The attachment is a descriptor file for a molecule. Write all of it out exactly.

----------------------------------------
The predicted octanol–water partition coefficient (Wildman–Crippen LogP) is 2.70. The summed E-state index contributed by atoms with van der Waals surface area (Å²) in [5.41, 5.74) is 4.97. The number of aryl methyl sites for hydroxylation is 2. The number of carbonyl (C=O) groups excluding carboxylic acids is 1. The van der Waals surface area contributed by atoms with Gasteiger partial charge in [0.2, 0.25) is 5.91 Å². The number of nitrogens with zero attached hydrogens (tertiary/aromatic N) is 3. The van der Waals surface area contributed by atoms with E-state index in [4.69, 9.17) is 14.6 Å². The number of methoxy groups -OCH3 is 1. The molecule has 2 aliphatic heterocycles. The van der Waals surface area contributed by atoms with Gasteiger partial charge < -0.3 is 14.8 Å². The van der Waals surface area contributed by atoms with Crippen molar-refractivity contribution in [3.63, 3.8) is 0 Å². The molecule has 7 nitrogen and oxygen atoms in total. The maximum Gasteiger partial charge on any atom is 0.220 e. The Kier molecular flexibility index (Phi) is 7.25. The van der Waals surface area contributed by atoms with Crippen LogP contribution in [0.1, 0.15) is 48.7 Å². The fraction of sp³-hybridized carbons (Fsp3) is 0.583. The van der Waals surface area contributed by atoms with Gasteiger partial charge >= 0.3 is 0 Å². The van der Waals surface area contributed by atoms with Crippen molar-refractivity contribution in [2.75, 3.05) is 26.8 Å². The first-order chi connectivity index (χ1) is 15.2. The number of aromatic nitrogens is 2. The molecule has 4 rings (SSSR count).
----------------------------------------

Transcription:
The predicted octanol–water partition coefficient (Wildman–Crippen LogP) is 2.70. The summed E-state index contributed by atoms with van der Waals surface area (Å²) in [5.41, 5.74) is 4.97. The number of aryl methyl sites for hydroxylation is 2. The number of carbonyl (C=O) groups excluding carboxylic acids is 1. The van der Waals surface area contributed by atoms with Gasteiger partial charge in [0.2, 0.25) is 5.91 Å². The number of nitrogens with zero attached hydrogens (tertiary/aromatic N) is 3. The van der Waals surface area contributed by atoms with E-state index in [4.69, 9.17) is 14.6 Å². The number of methoxy groups -OCH3 is 1. The molecule has 2 aliphatic heterocycles. The van der Waals surface area contributed by atoms with Gasteiger partial charge < -0.3 is 14.8 Å². The van der Waals surface area contributed by atoms with Crippen molar-refractivity contribution in [3.63, 3.8) is 0 Å². The molecule has 7 nitrogen and oxygen atoms in total. The maximum Gasteiger partial charge on any atom is 0.220 e. The Kier molecular flexibility index (Phi) is 7.25. The van der Waals surface area contributed by atoms with Crippen LogP contribution in [0.1, 0.15) is 48.7 Å². The fraction of sp³-hybridized carbons (Fsp3) is 0.583. The van der Waals surface area contributed by atoms with Gasteiger partial charge >= 0.3 is 0 Å². The van der Waals surface area contributed by atoms with Crippen molar-refractivity contribution in [2.75, 3.05) is 26.8 Å². The first-order chi connectivity index (χ1) is 15.2. The number of aromatic nitrogens is 2. The molecule has 4 rings (SSSR count).